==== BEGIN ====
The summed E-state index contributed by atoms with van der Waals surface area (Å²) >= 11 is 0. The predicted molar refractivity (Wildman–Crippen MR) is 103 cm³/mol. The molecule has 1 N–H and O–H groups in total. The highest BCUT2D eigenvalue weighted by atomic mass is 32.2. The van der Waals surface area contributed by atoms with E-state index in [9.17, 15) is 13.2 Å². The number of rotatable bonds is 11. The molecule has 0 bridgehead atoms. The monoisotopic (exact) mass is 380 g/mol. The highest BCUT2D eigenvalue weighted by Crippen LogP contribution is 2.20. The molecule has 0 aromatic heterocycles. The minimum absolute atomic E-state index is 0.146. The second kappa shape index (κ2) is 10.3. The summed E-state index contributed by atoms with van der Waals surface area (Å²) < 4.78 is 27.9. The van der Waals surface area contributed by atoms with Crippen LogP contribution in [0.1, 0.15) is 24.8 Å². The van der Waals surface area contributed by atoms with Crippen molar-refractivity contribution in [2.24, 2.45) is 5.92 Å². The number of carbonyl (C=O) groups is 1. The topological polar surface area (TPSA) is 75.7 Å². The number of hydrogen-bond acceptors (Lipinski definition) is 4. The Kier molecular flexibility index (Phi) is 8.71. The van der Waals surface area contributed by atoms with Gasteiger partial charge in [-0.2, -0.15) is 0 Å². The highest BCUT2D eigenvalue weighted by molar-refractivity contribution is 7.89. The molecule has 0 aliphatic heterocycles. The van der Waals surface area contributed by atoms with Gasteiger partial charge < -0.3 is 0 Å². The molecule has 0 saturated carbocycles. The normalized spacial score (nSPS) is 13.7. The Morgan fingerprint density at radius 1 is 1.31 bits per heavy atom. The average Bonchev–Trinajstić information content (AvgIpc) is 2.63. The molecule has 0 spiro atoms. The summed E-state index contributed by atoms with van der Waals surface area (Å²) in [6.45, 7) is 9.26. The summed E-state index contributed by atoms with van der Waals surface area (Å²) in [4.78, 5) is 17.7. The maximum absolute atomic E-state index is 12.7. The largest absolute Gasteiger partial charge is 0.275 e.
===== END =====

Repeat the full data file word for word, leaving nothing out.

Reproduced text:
The summed E-state index contributed by atoms with van der Waals surface area (Å²) >= 11 is 0. The predicted molar refractivity (Wildman–Crippen MR) is 103 cm³/mol. The molecule has 1 N–H and O–H groups in total. The highest BCUT2D eigenvalue weighted by atomic mass is 32.2. The van der Waals surface area contributed by atoms with E-state index in [9.17, 15) is 13.2 Å². The number of rotatable bonds is 11. The molecule has 0 bridgehead atoms. The monoisotopic (exact) mass is 380 g/mol. The highest BCUT2D eigenvalue weighted by Crippen LogP contribution is 2.20. The molecule has 0 aromatic heterocycles. The minimum absolute atomic E-state index is 0.146. The second kappa shape index (κ2) is 10.3. The summed E-state index contributed by atoms with van der Waals surface area (Å²) < 4.78 is 27.9. The van der Waals surface area contributed by atoms with Crippen LogP contribution in [0.1, 0.15) is 24.8 Å². The van der Waals surface area contributed by atoms with Crippen molar-refractivity contribution in [2.24, 2.45) is 5.92 Å². The number of carbonyl (C=O) groups is 1. The topological polar surface area (TPSA) is 75.7 Å². The number of hydrogen-bond acceptors (Lipinski definition) is 4. The Kier molecular flexibility index (Phi) is 8.71. The van der Waals surface area contributed by atoms with Gasteiger partial charge in [-0.2, -0.15) is 0 Å². The highest BCUT2D eigenvalue weighted by molar-refractivity contribution is 7.89. The molecule has 0 aliphatic heterocycles. The van der Waals surface area contributed by atoms with Gasteiger partial charge < -0.3 is 0 Å². The molecule has 0 saturated carbocycles. The normalized spacial score (nSPS) is 13.7. The Morgan fingerprint density at radius 1 is 1.31 bits per heavy atom. The average Bonchev–Trinajstić information content (AvgIpc) is 2.63. The molecule has 0 spiro atoms. The summed E-state index contributed by atoms with van der Waals surface area (Å²) in [6.45, 7) is 9.26. The summed E-state index contributed by atoms with van der Waals surface area (Å²) in [4.78, 5) is 17.7. The maximum absolute atomic E-state index is 12.7. The largest absolute Gasteiger partial charge is 0.275 e.